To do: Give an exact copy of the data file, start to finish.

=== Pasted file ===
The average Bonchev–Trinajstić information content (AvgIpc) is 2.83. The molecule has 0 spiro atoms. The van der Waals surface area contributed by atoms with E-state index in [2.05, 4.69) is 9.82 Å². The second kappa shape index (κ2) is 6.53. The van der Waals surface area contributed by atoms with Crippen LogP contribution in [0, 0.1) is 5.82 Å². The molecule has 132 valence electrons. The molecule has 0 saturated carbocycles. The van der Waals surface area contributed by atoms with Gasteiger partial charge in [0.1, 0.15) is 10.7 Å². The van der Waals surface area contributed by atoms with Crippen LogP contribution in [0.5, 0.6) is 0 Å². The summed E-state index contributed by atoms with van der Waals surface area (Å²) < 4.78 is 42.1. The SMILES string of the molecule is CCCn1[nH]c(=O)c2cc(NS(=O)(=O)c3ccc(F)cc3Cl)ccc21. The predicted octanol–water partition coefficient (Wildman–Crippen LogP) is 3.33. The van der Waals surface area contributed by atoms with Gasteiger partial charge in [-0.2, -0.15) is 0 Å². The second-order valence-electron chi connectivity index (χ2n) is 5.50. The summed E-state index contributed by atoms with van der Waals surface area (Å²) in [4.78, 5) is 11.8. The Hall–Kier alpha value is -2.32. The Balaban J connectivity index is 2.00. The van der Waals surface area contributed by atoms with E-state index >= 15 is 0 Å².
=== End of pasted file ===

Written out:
The average Bonchev–Trinajstić information content (AvgIpc) is 2.83. The molecule has 0 spiro atoms. The van der Waals surface area contributed by atoms with E-state index in [2.05, 4.69) is 9.82 Å². The second kappa shape index (κ2) is 6.53. The van der Waals surface area contributed by atoms with Crippen LogP contribution in [0, 0.1) is 5.82 Å². The molecule has 132 valence electrons. The molecule has 0 saturated carbocycles. The van der Waals surface area contributed by atoms with Gasteiger partial charge in [0.1, 0.15) is 10.7 Å². The van der Waals surface area contributed by atoms with Crippen LogP contribution in [0.5, 0.6) is 0 Å². The summed E-state index contributed by atoms with van der Waals surface area (Å²) < 4.78 is 42.1. The SMILES string of the molecule is CCCn1[nH]c(=O)c2cc(NS(=O)(=O)c3ccc(F)cc3Cl)ccc21. The predicted octanol–water partition coefficient (Wildman–Crippen LogP) is 3.33. The van der Waals surface area contributed by atoms with Gasteiger partial charge in [-0.2, -0.15) is 0 Å². The second-order valence-electron chi connectivity index (χ2n) is 5.50. The summed E-state index contributed by atoms with van der Waals surface area (Å²) in [4.78, 5) is 11.8. The Hall–Kier alpha value is -2.32. The Balaban J connectivity index is 2.00. The van der Waals surface area contributed by atoms with E-state index >= 15 is 0 Å².